27 October, 2015


The program shows how to display prime numbers. Here two for loops are used. A prime number (or a prime) is a natural number greater than 1 that has no positive divisors other than 1 and itself. A natural number greater than 1 that is not a prime number is called a composite number. For example, 5 is prime, as only 1 and 5 divide it, whereas 6 is composite, since it has the divisors 2 and 3 in addition to 1 and 6Read More

5 April, 2012

Bit Addresses for I/O and RAM

Many microprocessors such as X86 and Pentium allow programs to access registers and I/O ports in byte size only. In other words, if you need to check a single bit an I/O port, you must read the entire byte first and then manipulate the whole byte with some logic instructions to get hold of the desired single bit. This is not the case with the 8051. Read More

11 April, 2012

Loop And Jump Instructions

LOOP: Repeating a sequence of instructions a certain number of times is called a loop. Loop action is performed by DJNZ reg, Label The register is decremented If it is not zero, it jumps to the target address referred to by the label Prior to the start of loop the register is loaded with the counter for the number of repetitions Counter can be R0 – R7 or RAM locationRead More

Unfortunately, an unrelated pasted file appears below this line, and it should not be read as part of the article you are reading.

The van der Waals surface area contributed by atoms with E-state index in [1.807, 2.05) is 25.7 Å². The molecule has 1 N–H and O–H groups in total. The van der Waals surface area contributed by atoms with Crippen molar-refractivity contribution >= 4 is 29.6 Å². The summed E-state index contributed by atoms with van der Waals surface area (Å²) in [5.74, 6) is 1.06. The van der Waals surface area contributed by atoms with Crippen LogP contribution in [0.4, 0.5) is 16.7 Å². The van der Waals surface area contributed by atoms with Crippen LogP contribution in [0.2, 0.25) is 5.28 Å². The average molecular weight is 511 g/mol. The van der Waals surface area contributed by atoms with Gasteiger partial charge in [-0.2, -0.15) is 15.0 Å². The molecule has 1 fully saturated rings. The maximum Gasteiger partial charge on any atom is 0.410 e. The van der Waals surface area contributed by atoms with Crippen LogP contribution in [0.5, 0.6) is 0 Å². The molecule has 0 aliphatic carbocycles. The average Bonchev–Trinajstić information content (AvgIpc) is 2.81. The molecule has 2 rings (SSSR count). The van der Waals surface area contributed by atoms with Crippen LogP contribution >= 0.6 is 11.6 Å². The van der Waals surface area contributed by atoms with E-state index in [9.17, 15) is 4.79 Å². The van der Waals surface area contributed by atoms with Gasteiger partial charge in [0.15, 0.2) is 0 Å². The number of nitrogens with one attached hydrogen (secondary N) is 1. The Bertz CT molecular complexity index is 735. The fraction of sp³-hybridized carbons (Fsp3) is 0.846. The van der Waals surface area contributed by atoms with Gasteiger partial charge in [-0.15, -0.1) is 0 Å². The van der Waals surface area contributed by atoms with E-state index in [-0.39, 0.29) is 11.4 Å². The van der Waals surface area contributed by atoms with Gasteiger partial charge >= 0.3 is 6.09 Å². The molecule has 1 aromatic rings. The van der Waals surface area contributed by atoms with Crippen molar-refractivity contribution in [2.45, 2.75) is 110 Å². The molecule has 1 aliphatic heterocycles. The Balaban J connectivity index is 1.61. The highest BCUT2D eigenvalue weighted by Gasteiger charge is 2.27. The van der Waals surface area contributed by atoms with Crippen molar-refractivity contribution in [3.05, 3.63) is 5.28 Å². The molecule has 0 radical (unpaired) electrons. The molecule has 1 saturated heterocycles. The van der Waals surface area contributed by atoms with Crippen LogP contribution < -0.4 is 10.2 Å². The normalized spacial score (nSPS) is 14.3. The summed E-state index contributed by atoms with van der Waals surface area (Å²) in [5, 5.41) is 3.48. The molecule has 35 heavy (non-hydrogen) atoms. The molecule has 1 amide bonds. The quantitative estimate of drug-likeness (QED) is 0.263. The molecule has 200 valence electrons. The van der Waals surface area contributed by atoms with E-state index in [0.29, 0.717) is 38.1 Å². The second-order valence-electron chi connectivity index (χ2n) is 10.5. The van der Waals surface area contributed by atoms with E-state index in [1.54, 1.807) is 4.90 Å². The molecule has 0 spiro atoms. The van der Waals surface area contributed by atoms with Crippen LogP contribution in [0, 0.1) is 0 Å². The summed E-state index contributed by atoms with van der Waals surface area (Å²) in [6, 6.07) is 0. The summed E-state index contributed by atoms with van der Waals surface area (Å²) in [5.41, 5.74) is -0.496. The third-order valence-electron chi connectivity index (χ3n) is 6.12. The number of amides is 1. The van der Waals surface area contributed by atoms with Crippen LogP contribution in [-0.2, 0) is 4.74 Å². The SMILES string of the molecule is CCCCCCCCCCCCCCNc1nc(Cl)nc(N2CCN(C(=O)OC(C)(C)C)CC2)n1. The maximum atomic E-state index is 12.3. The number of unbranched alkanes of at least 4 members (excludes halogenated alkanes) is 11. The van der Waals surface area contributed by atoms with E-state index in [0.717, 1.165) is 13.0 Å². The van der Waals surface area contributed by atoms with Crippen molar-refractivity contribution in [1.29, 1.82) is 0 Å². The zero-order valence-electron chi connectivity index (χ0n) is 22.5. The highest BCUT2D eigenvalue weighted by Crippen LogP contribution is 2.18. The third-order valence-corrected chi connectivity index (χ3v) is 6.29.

5 April, 2012

Addressing Modes in 8051

The CPU can access the data in various ways. The data could be in a register, or in memory or be provided as an immediate value. These various ways of accessing data are called addressing modes. The various addressing modes of a microprocessor are determined when it is designed, and therefore cannot be changed by the programmer.Read More

10 April, 2012

Pins Description Of The 8051 Microcontroller

Pins On The 8051 Microcontroller: 1–8 (Port 1): Each of these pins can be used as either input or output according to functionality. Also, pins 1 and 2 (P1.0 and P1.1) have special functions associated with Timer 2. 9-Reset Signal: high logical state on this input halts the MCU and clears all the registers. Bringing this pin back to Read More

1 March, 2012

RAM memory space allocation in the 8051

There are 128 bytes of RAM in the 8051. The 128 bytes of RAM inside the 8051 are assigned addresses 00 to 7FH. They can be accessed directly as memory locations. These 128 bytes are divided into three different groups.A total of 32 bytes from locations 00 to 1FH are set aside for register banks and the stack.Read More

2 February, 2012

Program counter in 8051

Another important register in the 8051 is the PC (program counter). The program counter points to the address of the next instruction to be executed. As the CPU fetches the opcode from the program ROM, the program counter is incremented to point to the next instruction. The program counter in the 8051 is 16-bits wide. Read More

2 February, 2012

Register banks in 8051

A total of 32 bytes of RAM are set aside for the register banks and stack. These 32 bytes are divided into 4 banks of registers in which each bank has 8 registers, R0-R7 where R0 is RAM location 0; R1 is RAM location 1, and so on, until memory location 7, which belongs to R7 of bank 0.The second bank of registers R0-R7 starts at RAM location 08 and goes to location 0FH. Read More